The Pearcey Foundation
It's a little-known fact that Australians built CSIRAC, the fourth computer on Earth - a stunning technological achievement which could have put our country at the very forefront of the world's most lucrative industry - way back in 1949. The man who led that project was Dr Trevor Pearcey, whose achievements are commemorated by a series of awards for Australian achievement in the computing sciences.
It's a little ironic that the patron of the site is the Prime Minister, John Howard, since the visionary computer project was cancelled by his predecessor, Robert Menzies, in favour of a doomed plan for seeding clouds to increase rainfall. Not much has changed since then, as successive governments continue to miss the point of computer technology.
This is a community site for Australians working in the biological sciences, and despite its recent creation, appears to offer a fairly comprehensive service. Debate and feedback are encouraged, and the front page survey indicates that scientists have no more faith in the technological wisdom of governments than those who saw CSIRAC cancelled.
Mindpixel Digital Mind Modeling Project
In yet another attempt to attain the Holy Grail of computing, artificial intelligence researcher Chris McKinstry is recruiting Web surfers to create a database which he hopes will eventually be able to teach machines what it is to be human.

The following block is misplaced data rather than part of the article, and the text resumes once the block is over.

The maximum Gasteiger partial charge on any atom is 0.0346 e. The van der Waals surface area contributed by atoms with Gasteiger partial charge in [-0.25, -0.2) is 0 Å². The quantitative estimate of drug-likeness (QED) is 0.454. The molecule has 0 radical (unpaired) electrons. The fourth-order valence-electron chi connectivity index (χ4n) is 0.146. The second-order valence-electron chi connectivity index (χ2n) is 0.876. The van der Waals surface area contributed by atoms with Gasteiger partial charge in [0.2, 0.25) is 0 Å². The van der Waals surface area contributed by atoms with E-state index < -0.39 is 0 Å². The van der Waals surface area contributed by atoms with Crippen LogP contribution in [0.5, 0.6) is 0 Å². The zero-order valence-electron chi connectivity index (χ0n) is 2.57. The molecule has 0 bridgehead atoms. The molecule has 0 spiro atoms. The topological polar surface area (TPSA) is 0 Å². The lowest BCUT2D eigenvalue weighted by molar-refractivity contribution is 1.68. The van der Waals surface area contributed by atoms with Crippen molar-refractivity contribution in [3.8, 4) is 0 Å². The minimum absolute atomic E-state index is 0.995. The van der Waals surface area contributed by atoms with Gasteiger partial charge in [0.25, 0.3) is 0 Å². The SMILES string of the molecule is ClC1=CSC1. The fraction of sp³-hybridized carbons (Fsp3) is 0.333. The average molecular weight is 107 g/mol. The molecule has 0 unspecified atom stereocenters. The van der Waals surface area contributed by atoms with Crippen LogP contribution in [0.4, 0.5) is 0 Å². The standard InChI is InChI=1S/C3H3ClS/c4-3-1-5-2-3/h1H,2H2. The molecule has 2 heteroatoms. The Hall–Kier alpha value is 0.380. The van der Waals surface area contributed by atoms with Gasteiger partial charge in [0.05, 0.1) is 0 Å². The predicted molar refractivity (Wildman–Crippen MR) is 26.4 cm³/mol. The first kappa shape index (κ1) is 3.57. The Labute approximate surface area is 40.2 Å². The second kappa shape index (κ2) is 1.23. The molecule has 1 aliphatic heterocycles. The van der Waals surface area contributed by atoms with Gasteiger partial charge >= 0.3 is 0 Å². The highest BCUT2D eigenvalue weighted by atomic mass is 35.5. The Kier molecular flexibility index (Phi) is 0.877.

This project is based on what McKinstry calls "mindpixels" - simple statements which most humans would consistently label "true" or "false", such as "fire burns (true)" or "water is not wet (false)". By 2010, he hopes, the database will contain a billion statements entered by two million people, enough information to enable a computer to share the same picture of the universe that is held by most humans.
Using this information, neural networks could then be trained to respond to conversation just like a real man or woman.
You can participate by registering your name and e-mail address, and then "talking with GAC" - participating in the creation of a Generic Artificial Consciousness. This is done by first entering a simple statement which can be judged "true" or "false" by most people.
Next, you have to validate the statements made by 20 other users, by saying whether you think they are true or false. In this way, GAC can gradually build up a picture of what the average person thinks about life, the universe and everything.
To encourage participation, contributors receive shares in the soon-to-be-incorporated project in proportion to the value of their contribution.
It's an ambitious project, and at this stage there is no way of knowing whether it will be able to produce its intended results or not. But at the very least, talking with GAC is an interesting way to pass an idle hour, and you will be contributing a little bit to the history of computer science - much knowledge will be gained, whatever the results.
The Silicon Zoo
The integrated circuits which run our computers contain millions of tiny circuits which are etched onto the surface of a small silicon chip. Among these functional units can sometimes be found the products of boredom or artistic inspiration - tiny artworks created by the engineers who build the hardware foundations of our information society.
The Optical Microscopy Division of the National High Magnetic Field Laboratory in Florida enjoys tracking down these silicon doodles as much as the chip engineers enjoy making them. This site features a rich gallery of the minuscule masterpieces hidden within computer circuits, as well as explanations of how they are made, discovered and displayed.